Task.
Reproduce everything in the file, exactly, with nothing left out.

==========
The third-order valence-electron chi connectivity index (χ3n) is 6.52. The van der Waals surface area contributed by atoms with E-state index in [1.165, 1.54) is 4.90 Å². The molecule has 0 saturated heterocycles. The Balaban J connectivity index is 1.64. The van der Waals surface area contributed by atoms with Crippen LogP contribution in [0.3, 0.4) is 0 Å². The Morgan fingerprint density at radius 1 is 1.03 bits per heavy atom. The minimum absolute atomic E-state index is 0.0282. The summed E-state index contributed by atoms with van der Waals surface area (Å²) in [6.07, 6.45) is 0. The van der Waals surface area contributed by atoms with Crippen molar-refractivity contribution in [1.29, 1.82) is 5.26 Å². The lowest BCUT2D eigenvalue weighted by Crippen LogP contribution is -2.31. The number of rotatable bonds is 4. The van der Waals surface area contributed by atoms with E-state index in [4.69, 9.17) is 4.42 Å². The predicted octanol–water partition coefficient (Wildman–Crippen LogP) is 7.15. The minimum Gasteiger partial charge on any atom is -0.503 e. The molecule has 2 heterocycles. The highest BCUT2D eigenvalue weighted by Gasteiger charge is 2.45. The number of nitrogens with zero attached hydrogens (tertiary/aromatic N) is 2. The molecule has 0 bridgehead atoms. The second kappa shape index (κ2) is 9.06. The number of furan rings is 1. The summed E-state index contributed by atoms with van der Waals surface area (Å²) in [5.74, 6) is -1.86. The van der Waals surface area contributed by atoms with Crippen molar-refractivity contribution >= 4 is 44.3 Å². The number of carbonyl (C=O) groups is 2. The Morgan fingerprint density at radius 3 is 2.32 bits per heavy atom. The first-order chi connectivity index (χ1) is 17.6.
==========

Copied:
The third-order valence-electron chi connectivity index (χ3n) is 6.52. The van der Waals surface area contributed by atoms with E-state index in [1.165, 1.54) is 4.90 Å². The molecule has 0 saturated heterocycles. The Balaban J connectivity index is 1.64. The van der Waals surface area contributed by atoms with Crippen LogP contribution in [0.3, 0.4) is 0 Å². The Morgan fingerprint density at radius 1 is 1.03 bits per heavy atom. The minimum absolute atomic E-state index is 0.0282. The summed E-state index contributed by atoms with van der Waals surface area (Å²) in [6.07, 6.45) is 0. The van der Waals surface area contributed by atoms with Crippen molar-refractivity contribution in [1.29, 1.82) is 5.26 Å². The lowest BCUT2D eigenvalue weighted by Crippen LogP contribution is -2.31. The number of rotatable bonds is 4. The van der Waals surface area contributed by atoms with E-state index in [4.69, 9.17) is 4.42 Å². The predicted octanol–water partition coefficient (Wildman–Crippen LogP) is 7.15. The minimum Gasteiger partial charge on any atom is -0.503 e. The molecule has 2 heterocycles. The highest BCUT2D eigenvalue weighted by Gasteiger charge is 2.45. The number of nitrogens with zero attached hydrogens (tertiary/aromatic N) is 2. The molecule has 0 bridgehead atoms. The second kappa shape index (κ2) is 9.06. The number of furan rings is 1. The summed E-state index contributed by atoms with van der Waals surface area (Å²) in [5.74, 6) is -1.86. The van der Waals surface area contributed by atoms with Crippen molar-refractivity contribution >= 4 is 44.3 Å². The number of carbonyl (C=O) groups is 2. The Morgan fingerprint density at radius 3 is 2.32 bits per heavy atom. The first-order chi connectivity index (χ1) is 17.6.